Open Access Highly Accessed Research article

Variability of antibiotic susceptibility and toxin production of Staphylococcus aureus strains isolated from skin, soft tissue, and bone related infections

Haziz Sina1, Théodora A Ahoyo2, Wardi Moussaoui3, Daniel Keller3, Honoré S Bankolé4, Yves Barogui5, Ymkje Stienstra6, Simeon O Kotchoni7, Gilles Prévost3 and Lamine Baba-Moussa1*

Author Affiliations

1 Laboratoire de Biologie et de Typage Moléculaire en Microbiologie; Faculté des Sciences et Techniques/Université d’Abomey-Calavi, Cotonou 05 BP 1604, BENIN

2 EPAC/ Université d’Abomey-Calavi, Cotonou 01 BP 526, BENIN

3 Unité: EA-4438 Physiopathologie et Médecine, Institut de Bactériologie, 3 rue Koeberlé, Strasbourg F-67000, France

4 Laboratoire National de Santé Publique, Cotonou, Bénin

5 Programme National de Lutte contre l'Ulcère de Buruli, Cotonou, Benin

6 Department of Internal Medicine/Infectious Diseases, University of Groningen, University Medical Center Groningen, P.O. Box 30.001, Groningen 9700 RB, The Netherlands

7 Department of Biology and Center for Computational and Integrative Biology, Rutgers University, Camden NJ 08102, USA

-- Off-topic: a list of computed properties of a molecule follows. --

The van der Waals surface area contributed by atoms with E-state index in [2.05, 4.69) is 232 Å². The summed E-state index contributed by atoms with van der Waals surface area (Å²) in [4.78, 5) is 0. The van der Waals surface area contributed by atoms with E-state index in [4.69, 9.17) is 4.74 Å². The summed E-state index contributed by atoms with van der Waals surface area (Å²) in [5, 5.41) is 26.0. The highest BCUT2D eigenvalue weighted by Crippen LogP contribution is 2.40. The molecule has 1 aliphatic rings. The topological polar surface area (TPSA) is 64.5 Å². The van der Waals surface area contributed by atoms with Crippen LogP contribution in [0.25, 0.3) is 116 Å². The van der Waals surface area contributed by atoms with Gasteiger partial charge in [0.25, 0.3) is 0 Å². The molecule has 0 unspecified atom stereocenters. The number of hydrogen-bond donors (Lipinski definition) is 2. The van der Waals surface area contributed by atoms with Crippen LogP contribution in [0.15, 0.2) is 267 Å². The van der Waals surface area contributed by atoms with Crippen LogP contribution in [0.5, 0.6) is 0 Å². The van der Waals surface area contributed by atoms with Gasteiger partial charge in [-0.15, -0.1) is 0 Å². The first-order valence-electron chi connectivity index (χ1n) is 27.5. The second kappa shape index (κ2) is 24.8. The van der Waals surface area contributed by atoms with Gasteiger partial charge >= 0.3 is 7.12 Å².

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BMC Microbiology 2013, 13:188  doi:10.1186/1471-2180-13-188

Published: 8 August 2013

Abstract

Background

Staphylococcus aureus is an opportunistic commensal bacterium that mostly colonizes the skin and soft tissues. The pathogenicity of S. aureus is due to both its ability to resist antibiotics, and the production of toxins. Here, we characterize a group of genes responsible for toxin production and antibiotic resistance of S. aureus strains isolated from skin, soft tissue, and bone related infections.

Results

A total of 136 S. aureus strains were collected from five different types of infection: furuncles, pyomyositis, abscesses, Buruli ulcers, and osteomyelitis, from hospital admissions and out-patients in Benin. All strains were resistant to benzyl penicillin, while 25% were resistant to methicillin, and all showed sensitivity to vancomycin. Panton-Valentine leukocidin (PVL) was the most commonly produced virulence factor (70%), followed by staphylococcal enterotoxin B (44%). Exfoliative toxin B was produced by 1.3% of the strains, and was only found in isolates from Buruli ulcers. The tsst-1, sec, and seh genes were rarely detected (≤1%).

Conclusions

This study provides new insight into the prevalence of toxin and antibiotic resistance genes in S. aureus strains responsible for skin, soft tissue, and bone infections. Our results showed that PVL was strongly associated with pyomyositis and osteomyelitis, and that there is a high prevalence of PVL-MRSA skin infections in Benin.

Keywords:
S. aureus; MRSA; PVL; Pyomyositis; Osteomyelitis; Skin infections; Benin; Africa